According to a complaint filed in the U.S. District Court for the District of Columbia on Tuesday, married couple Fatma Marouf and Bryn Esplin expressed their interest in February 2017 in fostering a refugee child to an official with the Catholic Charities of Fort Worth (CCFW). The group is an affiliate of the United States Conference of Bishops, which the Department of Health and Human Services (HHS) contracts for some of its federal child welfare duties.

The lawsuit alleges that during a phone conversation with Donna Springer, chair of the executive committee of CCFW’s board of directors, they were told that foster parents must “mirror the holy family,” and they would not “qualify” to foster a child.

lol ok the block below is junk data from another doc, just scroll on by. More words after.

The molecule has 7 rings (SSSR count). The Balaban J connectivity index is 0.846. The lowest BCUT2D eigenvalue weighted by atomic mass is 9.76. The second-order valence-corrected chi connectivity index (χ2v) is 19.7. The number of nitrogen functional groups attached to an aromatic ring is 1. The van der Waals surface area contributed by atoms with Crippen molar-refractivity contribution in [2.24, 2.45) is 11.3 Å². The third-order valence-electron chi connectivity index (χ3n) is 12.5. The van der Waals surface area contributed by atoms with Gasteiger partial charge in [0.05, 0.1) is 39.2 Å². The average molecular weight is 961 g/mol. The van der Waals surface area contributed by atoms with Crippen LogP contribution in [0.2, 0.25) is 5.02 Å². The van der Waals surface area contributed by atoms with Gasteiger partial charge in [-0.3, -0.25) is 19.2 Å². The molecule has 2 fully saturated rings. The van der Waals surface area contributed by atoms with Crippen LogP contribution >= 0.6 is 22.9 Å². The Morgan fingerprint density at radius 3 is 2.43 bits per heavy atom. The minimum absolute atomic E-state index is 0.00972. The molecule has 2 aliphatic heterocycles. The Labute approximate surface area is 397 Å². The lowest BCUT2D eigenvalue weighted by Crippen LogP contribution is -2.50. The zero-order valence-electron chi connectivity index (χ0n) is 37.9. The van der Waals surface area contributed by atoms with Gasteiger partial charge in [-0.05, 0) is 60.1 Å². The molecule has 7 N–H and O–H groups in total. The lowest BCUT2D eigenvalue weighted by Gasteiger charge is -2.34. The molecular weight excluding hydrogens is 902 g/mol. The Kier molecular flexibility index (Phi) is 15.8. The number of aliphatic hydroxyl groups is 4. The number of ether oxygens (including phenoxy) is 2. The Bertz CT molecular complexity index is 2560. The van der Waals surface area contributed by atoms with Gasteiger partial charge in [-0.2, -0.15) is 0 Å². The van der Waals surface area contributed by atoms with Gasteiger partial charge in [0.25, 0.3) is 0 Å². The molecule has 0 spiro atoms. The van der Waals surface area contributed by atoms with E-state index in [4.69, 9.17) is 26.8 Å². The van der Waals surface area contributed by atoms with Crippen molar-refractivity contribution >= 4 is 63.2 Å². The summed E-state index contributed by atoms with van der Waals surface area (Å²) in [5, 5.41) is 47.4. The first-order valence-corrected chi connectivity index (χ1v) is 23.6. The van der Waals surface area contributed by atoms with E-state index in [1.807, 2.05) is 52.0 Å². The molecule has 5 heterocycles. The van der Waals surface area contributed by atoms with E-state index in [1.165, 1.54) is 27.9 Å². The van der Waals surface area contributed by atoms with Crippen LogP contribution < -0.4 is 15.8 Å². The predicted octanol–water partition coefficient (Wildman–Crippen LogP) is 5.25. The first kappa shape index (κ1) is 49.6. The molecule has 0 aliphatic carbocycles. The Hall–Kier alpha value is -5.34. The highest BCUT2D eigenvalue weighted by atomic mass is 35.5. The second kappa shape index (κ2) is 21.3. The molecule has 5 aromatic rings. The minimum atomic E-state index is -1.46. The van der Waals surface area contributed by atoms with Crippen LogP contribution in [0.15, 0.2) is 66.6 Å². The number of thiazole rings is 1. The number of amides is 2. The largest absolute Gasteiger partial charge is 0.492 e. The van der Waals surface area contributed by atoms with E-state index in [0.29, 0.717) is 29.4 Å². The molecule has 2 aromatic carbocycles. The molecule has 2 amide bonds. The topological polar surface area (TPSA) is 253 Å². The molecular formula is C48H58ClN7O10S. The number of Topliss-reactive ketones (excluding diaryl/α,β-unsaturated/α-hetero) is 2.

“We were both completely shocked,” Marouf told ABC affiliate WFAA-TV.

“It was hurtful in realizing there was no overcoming that barrier,” Esplin added.

The lawsuit says the couple also asked if any of the refugee children in the program might be lesbian or gay and were told that none of the 700 children served by the program are members of the LGBT community.

Marouf immediately reported to the Office of Refugee Resettlement via email that CCFW had discriminated against her and her wife, the complaint says, but she did not receive a response for nearly two months. The couple claims they haven't received any further communication from them since, leading to this week’s lawsuit.

The United States Conference of Catholic Bishops and HHS are named in the lawsuit.

HHS told ABC News, “We do not comment on pending litigation.” The USCCB has not immediately responded to ABC News’ request for comment.